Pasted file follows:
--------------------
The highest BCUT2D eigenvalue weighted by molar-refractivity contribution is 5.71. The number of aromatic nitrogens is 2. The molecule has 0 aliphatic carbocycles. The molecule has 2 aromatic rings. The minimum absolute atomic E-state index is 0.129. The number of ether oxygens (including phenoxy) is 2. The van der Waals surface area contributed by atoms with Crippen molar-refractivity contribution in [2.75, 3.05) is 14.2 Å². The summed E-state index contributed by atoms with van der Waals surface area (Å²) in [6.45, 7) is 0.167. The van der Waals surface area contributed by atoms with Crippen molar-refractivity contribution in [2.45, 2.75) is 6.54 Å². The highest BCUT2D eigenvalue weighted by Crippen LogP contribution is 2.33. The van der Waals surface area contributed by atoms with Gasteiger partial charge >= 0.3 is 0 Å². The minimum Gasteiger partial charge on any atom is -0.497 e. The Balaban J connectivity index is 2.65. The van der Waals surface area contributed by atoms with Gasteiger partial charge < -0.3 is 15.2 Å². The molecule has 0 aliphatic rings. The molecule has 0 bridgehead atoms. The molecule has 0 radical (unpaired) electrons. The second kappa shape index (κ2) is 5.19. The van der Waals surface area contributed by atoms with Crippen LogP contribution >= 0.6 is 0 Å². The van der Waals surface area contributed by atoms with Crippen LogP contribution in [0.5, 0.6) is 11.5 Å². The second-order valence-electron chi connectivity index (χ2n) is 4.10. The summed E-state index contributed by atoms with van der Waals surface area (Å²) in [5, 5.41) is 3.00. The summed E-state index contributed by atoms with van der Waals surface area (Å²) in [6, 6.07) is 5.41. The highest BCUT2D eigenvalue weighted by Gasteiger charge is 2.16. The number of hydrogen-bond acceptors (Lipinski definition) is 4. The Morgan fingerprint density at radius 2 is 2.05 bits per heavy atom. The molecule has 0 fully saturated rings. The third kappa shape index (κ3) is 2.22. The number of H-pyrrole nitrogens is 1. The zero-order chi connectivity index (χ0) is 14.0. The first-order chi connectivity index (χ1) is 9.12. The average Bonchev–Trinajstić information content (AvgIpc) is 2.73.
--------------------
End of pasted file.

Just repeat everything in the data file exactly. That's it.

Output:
The highest BCUT2D eigenvalue weighted by molar-refractivity contribution is 5.71. The number of aromatic nitrogens is 2. The molecule has 0 aliphatic carbocycles. The molecule has 2 aromatic rings. The minimum absolute atomic E-state index is 0.129. The number of ether oxygens (including phenoxy) is 2. The van der Waals surface area contributed by atoms with Crippen molar-refractivity contribution in [2.75, 3.05) is 14.2 Å². The summed E-state index contributed by atoms with van der Waals surface area (Å²) in [6.45, 7) is 0.167. The van der Waals surface area contributed by atoms with Crippen molar-refractivity contribution in [2.45, 2.75) is 6.54 Å². The highest BCUT2D eigenvalue weighted by Crippen LogP contribution is 2.33. The van der Waals surface area contributed by atoms with Gasteiger partial charge >= 0.3 is 0 Å². The minimum Gasteiger partial charge on any atom is -0.497 e. The Balaban J connectivity index is 2.65. The van der Waals surface area contributed by atoms with Gasteiger partial charge < -0.3 is 15.2 Å². The molecule has 0 aliphatic rings. The molecule has 0 bridgehead atoms. The molecule has 0 radical (unpaired) electrons. The second kappa shape index (κ2) is 5.19. The van der Waals surface area contributed by atoms with Crippen LogP contribution >= 0.6 is 0 Å². The van der Waals surface area contributed by atoms with Crippen LogP contribution in [0.5, 0.6) is 11.5 Å². The second-order valence-electron chi connectivity index (χ2n) is 4.10. The summed E-state index contributed by atoms with van der Waals surface area (Å²) in [5, 5.41) is 3.00. The summed E-state index contributed by atoms with van der Waals surface area (Å²) in [6, 6.07) is 5.41. The highest BCUT2D eigenvalue weighted by Gasteiger charge is 2.16. The number of hydrogen-bond acceptors (Lipinski definition) is 4. The Morgan fingerprint density at radius 2 is 2.05 bits per heavy atom. The molecule has 0 fully saturated rings. The third kappa shape index (κ3) is 2.22. The number of H-pyrrole nitrogens is 1. The zero-order chi connectivity index (χ0) is 14.0. The first-order chi connectivity index (χ1) is 9.12. The average Bonchev–Trinajstić information content (AvgIpc) is 2.73.